Views among stakeholders in the PCAOB inspection process are mixed, noted Franzel. “Some have speculated that the less risky audits may have lower incidences of audit deficiencies due to less complexity inherent in those audits, while others speculate that audit deficiencies could actually be higher in that group due to less focus and attention being placed on those audits by the firms,” she said.
Another potential change in the PCAOB’s inspection process (contingent on further evolution and improvement in audit firms’ quality controls, said Franzel) would be for the PCAOB to rely more on the quality control system to decrease the level of substantive inspection procedures. This type of change in methodology, she noted, would follow the methodolgy that audit firms use when they determine they can rely on a company’s internal control system and reduce a certain amount of substantive testing accordingly.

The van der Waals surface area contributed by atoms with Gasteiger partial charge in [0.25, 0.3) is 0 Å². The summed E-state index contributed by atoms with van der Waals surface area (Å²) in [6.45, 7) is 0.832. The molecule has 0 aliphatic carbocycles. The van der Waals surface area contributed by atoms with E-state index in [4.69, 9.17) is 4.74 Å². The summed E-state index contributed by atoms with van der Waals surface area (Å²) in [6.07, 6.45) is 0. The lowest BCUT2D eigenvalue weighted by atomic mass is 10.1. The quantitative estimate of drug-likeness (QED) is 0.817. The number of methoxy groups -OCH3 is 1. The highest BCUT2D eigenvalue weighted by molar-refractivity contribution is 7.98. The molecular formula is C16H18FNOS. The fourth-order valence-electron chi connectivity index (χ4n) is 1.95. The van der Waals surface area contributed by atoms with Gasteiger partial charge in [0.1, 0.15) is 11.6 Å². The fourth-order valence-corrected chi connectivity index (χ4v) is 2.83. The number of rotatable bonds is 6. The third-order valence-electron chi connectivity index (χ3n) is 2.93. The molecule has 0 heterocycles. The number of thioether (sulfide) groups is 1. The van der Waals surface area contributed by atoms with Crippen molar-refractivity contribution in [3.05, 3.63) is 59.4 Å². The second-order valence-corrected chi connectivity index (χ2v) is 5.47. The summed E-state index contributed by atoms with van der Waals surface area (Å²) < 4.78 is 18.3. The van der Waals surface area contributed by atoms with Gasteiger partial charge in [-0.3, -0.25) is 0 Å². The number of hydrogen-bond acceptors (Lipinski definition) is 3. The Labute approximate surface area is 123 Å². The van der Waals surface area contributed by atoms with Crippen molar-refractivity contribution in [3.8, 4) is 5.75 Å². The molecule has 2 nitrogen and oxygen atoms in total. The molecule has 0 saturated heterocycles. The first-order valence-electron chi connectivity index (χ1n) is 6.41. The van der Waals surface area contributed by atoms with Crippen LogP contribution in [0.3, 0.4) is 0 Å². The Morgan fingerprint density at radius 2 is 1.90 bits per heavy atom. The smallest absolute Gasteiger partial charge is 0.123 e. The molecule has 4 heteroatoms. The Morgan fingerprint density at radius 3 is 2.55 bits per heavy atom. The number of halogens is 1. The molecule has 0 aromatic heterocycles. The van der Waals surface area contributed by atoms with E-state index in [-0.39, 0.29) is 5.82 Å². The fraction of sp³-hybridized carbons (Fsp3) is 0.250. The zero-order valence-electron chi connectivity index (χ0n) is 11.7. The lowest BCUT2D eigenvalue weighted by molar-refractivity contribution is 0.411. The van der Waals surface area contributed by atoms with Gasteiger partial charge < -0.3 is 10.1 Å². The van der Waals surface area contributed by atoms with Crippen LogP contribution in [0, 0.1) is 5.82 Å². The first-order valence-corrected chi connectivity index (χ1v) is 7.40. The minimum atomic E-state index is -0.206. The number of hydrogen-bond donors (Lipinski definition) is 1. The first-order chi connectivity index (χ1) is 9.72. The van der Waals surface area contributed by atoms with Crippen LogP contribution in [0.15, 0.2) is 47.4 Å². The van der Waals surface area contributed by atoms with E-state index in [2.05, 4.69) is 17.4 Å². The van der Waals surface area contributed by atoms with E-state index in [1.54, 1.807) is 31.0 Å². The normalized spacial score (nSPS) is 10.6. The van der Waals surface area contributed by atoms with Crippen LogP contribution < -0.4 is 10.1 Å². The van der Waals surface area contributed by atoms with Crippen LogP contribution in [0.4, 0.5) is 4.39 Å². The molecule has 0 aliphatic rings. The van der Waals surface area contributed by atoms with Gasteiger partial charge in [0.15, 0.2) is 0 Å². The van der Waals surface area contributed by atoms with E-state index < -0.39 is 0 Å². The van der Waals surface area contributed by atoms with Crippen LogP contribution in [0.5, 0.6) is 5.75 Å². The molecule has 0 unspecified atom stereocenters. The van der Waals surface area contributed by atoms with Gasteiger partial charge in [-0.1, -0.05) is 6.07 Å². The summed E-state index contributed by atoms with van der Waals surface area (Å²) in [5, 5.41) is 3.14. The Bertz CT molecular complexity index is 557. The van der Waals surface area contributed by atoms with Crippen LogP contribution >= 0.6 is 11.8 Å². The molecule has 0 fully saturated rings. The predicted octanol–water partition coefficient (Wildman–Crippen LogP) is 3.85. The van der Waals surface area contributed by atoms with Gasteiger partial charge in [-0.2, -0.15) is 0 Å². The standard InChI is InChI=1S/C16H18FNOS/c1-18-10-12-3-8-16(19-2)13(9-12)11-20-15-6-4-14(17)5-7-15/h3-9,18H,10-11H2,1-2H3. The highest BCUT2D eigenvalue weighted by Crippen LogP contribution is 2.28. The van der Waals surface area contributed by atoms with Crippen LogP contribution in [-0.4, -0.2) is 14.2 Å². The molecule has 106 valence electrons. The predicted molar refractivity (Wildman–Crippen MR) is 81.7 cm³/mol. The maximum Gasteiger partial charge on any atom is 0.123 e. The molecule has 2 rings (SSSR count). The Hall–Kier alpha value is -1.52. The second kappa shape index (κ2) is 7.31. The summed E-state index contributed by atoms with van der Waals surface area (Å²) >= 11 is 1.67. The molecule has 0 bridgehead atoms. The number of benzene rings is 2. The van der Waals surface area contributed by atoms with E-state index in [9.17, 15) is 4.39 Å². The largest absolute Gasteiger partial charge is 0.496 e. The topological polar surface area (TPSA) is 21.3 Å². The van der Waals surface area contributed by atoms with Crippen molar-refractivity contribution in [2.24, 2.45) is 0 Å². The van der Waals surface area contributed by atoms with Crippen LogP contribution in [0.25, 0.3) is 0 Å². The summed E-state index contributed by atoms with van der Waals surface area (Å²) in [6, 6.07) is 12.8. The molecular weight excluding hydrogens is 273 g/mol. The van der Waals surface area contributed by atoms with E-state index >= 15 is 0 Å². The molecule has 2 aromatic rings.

Specifically, Franzel said, “If a large firm strengthens its quality control system to the point that it has very few or no Part I audit deficiencies in the individual audits inspected by the PCAOB, then it may make sense to increase the inspection focus on testing the firm’s quality control system while potentially decreasing the number of audits inspected. This follows the same theory used in an audit when considering the effectiveness of internal controls in determining the level of substantive testing that is needed.”
4 enforcement priorities